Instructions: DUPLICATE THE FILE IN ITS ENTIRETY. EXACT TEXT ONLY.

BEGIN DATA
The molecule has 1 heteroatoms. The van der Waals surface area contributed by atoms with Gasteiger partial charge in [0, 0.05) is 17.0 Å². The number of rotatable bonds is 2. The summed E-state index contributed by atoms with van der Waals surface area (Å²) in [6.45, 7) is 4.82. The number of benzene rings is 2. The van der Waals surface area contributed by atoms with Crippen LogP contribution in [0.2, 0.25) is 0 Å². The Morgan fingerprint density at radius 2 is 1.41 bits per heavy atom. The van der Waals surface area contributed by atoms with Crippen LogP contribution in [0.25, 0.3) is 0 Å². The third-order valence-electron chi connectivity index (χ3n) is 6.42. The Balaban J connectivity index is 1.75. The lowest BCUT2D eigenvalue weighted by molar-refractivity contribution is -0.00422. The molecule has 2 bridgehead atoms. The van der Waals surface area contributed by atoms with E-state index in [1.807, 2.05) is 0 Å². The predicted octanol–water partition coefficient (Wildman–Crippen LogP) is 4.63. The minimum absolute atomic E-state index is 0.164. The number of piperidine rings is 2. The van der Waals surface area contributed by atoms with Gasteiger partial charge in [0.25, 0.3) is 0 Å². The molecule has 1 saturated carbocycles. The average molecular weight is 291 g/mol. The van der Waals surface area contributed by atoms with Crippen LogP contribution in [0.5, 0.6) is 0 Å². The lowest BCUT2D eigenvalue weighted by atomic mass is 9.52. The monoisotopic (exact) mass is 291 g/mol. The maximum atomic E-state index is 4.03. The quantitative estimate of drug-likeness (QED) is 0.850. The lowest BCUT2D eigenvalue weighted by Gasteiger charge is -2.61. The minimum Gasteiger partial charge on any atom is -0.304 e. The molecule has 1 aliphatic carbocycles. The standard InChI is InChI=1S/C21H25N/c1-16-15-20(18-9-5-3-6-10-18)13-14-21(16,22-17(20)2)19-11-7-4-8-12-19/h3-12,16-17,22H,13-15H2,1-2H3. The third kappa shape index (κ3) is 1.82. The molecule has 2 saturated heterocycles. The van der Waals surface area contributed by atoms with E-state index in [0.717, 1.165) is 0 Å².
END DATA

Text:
The molecule has 1 heteroatoms. The van der Waals surface area contributed by atoms with Gasteiger partial charge in [0, 0.05) is 17.0 Å². The number of rotatable bonds is 2. The summed E-state index contributed by atoms with van der Waals surface area (Å²) in [6.45, 7) is 4.82. The number of benzene rings is 2. The van der Waals surface area contributed by atoms with Crippen LogP contribution in [0.2, 0.25) is 0 Å². The Morgan fingerprint density at radius 2 is 1.41 bits per heavy atom. The van der Waals surface area contributed by atoms with Crippen LogP contribution in [0.25, 0.3) is 0 Å². The third-order valence-electron chi connectivity index (χ3n) is 6.42. The Balaban J connectivity index is 1.75. The lowest BCUT2D eigenvalue weighted by molar-refractivity contribution is -0.00422. The molecule has 2 bridgehead atoms. The van der Waals surface area contributed by atoms with E-state index in [1.807, 2.05) is 0 Å². The predicted octanol–water partition coefficient (Wildman–Crippen LogP) is 4.63. The minimum absolute atomic E-state index is 0.164. The number of piperidine rings is 2. The van der Waals surface area contributed by atoms with Gasteiger partial charge in [0.25, 0.3) is 0 Å². The molecule has 1 saturated carbocycles. The average molecular weight is 291 g/mol. The van der Waals surface area contributed by atoms with Crippen LogP contribution in [0.5, 0.6) is 0 Å². The lowest BCUT2D eigenvalue weighted by atomic mass is 9.52. The monoisotopic (exact) mass is 291 g/mol. The maximum atomic E-state index is 4.03. The quantitative estimate of drug-likeness (QED) is 0.850. The lowest BCUT2D eigenvalue weighted by Gasteiger charge is -2.61. The minimum Gasteiger partial charge on any atom is -0.304 e. The molecule has 1 aliphatic carbocycles. The standard InChI is InChI=1S/C21H25N/c1-16-15-20(18-9-5-3-6-10-18)13-14-21(16,22-17(20)2)19-11-7-4-8-12-19/h3-12,16-17,22H,13-15H2,1-2H3. The third kappa shape index (κ3) is 1.82. The molecule has 2 saturated heterocycles. The van der Waals surface area contributed by atoms with E-state index in [0.717, 1.165) is 0 Å².